Milton and the Idea of the Fall.
Cambridge: Cambridge University Press, 2005. xi + 240 pp. index. $80. ISBN: 0-521-84763-X.
Self-consciously correcting Stanley Fish's reader-response approach that "produced few contemporary readings of Genesis," William Poole's Milton and the Idea of the Fall locates "the dynamic, potentially dangerous Milton ... against a contemporary background of countless other dynamic, potentially dangerous projects" through an expansive and fascinating study of the ways Genesis 2 and 3 were read in seventeenth-century England (195). The book is divided into two sections: part 1 traces the historical development and connections and differences among the wide range of Christian readings of the Fall and adumbrates the cultural implications of those readings, while part 2 focuses more specifically on the development of Milton's own thoughts about the Fall throughout his career, culminating with Paradise Lost.
In the first chapter, Poole lays out the exigency for his study by relating anecdotes to show how far-reaching and varied discussion about the Fall in seventeenth-century England was. From showing how readings of the Fall influenced politics, class, gender, and gardening, Poole moves on to examine "the theological underpinning that created this environment in which the Fall and original sin were so important" (14). Poole easily traces readings of the Fall and their implications from the Church Fathers through Augustine to the Protestant reformers on the Continent and in England. In his third chapter Poole reveals that when Milton decided to write an epic about the loss of Eden, far from being politically removed, he was engaging in a raging contemporary debate. In the fourth and fifth chapters Poole focuses on the radical readings of the Fall, but points out that while the radicals differed "profoundly from what either an Anglican or Presbyterian theologian could tolerate," the radicals' "techniques of reading" do not differ in kind from more orthodox techniques (82). Each of the first five chapters proves illuminating for readers of Milton, as well as readers of seventeenth-century English history, culture, and theology.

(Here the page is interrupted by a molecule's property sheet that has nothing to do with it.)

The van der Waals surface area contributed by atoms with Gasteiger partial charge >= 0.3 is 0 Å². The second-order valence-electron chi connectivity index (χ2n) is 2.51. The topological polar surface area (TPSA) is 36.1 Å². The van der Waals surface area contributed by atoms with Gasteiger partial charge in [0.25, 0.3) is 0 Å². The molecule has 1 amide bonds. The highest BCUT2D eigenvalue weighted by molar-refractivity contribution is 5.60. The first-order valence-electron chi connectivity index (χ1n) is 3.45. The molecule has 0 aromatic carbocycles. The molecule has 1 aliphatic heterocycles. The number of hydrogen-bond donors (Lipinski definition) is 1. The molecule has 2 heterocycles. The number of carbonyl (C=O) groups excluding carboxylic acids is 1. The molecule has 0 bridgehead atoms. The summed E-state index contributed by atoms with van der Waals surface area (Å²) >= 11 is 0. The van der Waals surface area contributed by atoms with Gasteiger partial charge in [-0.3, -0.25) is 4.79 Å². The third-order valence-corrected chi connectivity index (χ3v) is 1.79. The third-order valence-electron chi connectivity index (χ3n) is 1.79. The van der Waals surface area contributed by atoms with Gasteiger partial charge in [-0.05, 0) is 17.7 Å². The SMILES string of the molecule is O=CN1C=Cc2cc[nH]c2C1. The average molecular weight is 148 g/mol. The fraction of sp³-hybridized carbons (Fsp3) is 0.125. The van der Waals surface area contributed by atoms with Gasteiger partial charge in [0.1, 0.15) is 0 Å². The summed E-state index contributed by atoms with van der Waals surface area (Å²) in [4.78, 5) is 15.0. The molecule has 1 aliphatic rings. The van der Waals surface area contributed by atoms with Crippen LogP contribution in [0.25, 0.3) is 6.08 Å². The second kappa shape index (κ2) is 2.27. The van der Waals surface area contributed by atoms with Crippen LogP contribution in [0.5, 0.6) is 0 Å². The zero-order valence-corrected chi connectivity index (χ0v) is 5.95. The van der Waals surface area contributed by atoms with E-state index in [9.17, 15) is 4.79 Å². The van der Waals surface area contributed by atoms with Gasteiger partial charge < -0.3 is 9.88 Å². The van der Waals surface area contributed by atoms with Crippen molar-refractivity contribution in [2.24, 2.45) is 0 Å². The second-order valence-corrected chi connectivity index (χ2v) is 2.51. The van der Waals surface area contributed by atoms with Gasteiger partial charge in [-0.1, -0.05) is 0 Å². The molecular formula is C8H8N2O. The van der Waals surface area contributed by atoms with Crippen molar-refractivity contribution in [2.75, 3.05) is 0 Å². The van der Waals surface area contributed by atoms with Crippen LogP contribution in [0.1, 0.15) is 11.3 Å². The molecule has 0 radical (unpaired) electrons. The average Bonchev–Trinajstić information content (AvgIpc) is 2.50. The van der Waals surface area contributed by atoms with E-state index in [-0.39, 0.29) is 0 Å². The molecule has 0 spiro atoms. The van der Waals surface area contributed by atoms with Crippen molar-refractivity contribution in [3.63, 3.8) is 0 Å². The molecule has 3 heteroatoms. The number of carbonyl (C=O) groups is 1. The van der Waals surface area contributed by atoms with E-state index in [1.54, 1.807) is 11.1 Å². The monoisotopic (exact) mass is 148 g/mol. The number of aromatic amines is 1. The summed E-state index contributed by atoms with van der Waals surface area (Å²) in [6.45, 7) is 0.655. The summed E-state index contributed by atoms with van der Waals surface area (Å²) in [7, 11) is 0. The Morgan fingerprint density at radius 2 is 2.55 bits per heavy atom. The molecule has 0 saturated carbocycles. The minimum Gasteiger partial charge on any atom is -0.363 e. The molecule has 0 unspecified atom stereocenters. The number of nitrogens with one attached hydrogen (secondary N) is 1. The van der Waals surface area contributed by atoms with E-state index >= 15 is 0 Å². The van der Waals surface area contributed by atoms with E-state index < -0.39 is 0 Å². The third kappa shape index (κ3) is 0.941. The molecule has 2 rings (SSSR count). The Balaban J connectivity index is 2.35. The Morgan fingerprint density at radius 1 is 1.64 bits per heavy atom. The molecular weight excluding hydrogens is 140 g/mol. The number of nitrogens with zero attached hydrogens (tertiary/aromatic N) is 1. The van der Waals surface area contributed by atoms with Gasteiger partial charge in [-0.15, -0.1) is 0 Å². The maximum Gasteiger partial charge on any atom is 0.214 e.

In the sixth chapter, Poole bridges from the cultural contexts of the first five chapters into contemporary literary treatments of the Fall, as he examines how the gaps in the literary narrative of the Fall are filled in by those coming from the theological backgrounds expounded upon in the earlier chapters. Poole begins by discussing the fact that filling in the gaps was not entirely comfortable for seventeenth-century English commentators and that narrative was not necessarily the natural "rhetorical front" for filling in the gaps (96). The chapter looks at three shorter commentaries by Sir Thomas Browne, Stephen Jay, and Lucy Hutchinson and then moves to the larger literary projects of Hugo Grotius, Samuel Pordage, and John Dryden. Poole's examinations of the longer works clearly have in mind their contrasts with Milton, which leads neatly into the second part of Poole's study.
As a prelude to discussion of Milton's early thoughts about the Fall in his poetry and prose, Poole briefly discusses Milton's early exposure to theology through Richard Stock, a local minister, and Alexander Gil, the head of St. Paul's. Poole's discussions of how Milton's drafts of "At a solemn musick" "record a steadily darkening sense of the effects of the Fall" and his discussion of the "drafts" of Paradise Lost in the Trinity College manuscript are particularly illuminating (128).
In the next four chapters, Poole focuses his discussion specifically on Paradise Lost, looking at the linear logic of unfallen thought compared to the circularity of fallen thought and the ways the epic is both linear and circular in its mode of justifying the ways of God to man. Poole claims that Milton's God uses a "certain circularity of phrasing when he comes to discuss the origins of disobedience" and that "Milton's Arminian insistence on free will is balanced against his rather guarded estimation of man's ability, even unfallen man's ability, to use this freedom wisely" (159). While Poole finds Milton "in general very suspicious" of radical thinking and claims that Milton did not "conscious[ly] import" these heresies into Paradise Lost, he also finds that the narrative mode itself "creates its own heresies" that parallel these external heresies (190). Milton and the Idea of the Fall does the exciting and important work of historically contextualizing Milton's thinking about the Fall.
AMY DUNHAM STACKHOUSE
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|Author:||Stackhouse, Amy Dunham|
|Article Type:||Book review|
|Date:||Jun 22, 2006|
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